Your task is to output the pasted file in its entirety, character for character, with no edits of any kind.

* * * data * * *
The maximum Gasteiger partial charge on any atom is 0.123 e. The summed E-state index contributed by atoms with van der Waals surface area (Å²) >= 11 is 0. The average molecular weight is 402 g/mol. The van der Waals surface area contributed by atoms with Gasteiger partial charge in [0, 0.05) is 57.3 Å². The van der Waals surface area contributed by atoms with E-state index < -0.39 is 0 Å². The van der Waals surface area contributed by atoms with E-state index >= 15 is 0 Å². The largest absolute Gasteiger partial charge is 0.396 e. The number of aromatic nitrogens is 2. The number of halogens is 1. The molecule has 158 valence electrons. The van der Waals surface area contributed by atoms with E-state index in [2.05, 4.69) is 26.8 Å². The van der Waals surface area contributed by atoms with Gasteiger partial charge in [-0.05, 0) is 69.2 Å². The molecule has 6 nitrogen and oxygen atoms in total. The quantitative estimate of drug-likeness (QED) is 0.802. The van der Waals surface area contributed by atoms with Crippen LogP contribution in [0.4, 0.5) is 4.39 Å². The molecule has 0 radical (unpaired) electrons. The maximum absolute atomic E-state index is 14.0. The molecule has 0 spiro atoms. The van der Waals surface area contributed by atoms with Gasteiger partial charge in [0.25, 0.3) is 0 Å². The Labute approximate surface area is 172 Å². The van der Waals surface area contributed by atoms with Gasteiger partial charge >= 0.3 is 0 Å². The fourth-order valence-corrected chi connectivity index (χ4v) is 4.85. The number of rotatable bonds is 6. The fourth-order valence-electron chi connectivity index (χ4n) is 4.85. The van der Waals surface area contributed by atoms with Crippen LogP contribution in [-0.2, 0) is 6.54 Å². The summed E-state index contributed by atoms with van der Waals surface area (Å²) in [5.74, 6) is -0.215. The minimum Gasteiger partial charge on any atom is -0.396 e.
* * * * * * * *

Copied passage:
The maximum Gasteiger partial charge on any atom is 0.123 e. The summed E-state index contributed by atoms with van der Waals surface area (Å²) >= 11 is 0. The average molecular weight is 402 g/mol. The van der Waals surface area contributed by atoms with Gasteiger partial charge in [0, 0.05) is 57.3 Å². The van der Waals surface area contributed by atoms with E-state index < -0.39 is 0 Å². The van der Waals surface area contributed by atoms with E-state index >= 15 is 0 Å². The largest absolute Gasteiger partial charge is 0.396 e. The number of aromatic nitrogens is 2. The number of halogens is 1. The molecule has 158 valence electrons. The van der Waals surface area contributed by atoms with E-state index in [2.05, 4.69) is 26.8 Å². The van der Waals surface area contributed by atoms with Gasteiger partial charge in [-0.05, 0) is 69.2 Å². The molecule has 6 nitrogen and oxygen atoms in total. The quantitative estimate of drug-likeness (QED) is 0.802. The van der Waals surface area contributed by atoms with Crippen LogP contribution in [0.4, 0.5) is 4.39 Å². The molecule has 0 radical (unpaired) electrons. The maximum absolute atomic E-state index is 14.0. The molecule has 0 spiro atoms. The van der Waals surface area contributed by atoms with Gasteiger partial charge in [0.25, 0.3) is 0 Å². The Labute approximate surface area is 172 Å². The van der Waals surface area contributed by atoms with Gasteiger partial charge >= 0.3 is 0 Å². The fourth-order valence-corrected chi connectivity index (χ4v) is 4.85. The number of rotatable bonds is 6. The fourth-order valence-electron chi connectivity index (χ4n) is 4.85. The van der Waals surface area contributed by atoms with Crippen LogP contribution in [-0.2, 0) is 6.54 Å². The summed E-state index contributed by atoms with van der Waals surface area (Å²) in [5.74, 6) is -0.215. The minimum Gasteiger partial charge on any atom is -0.396 e.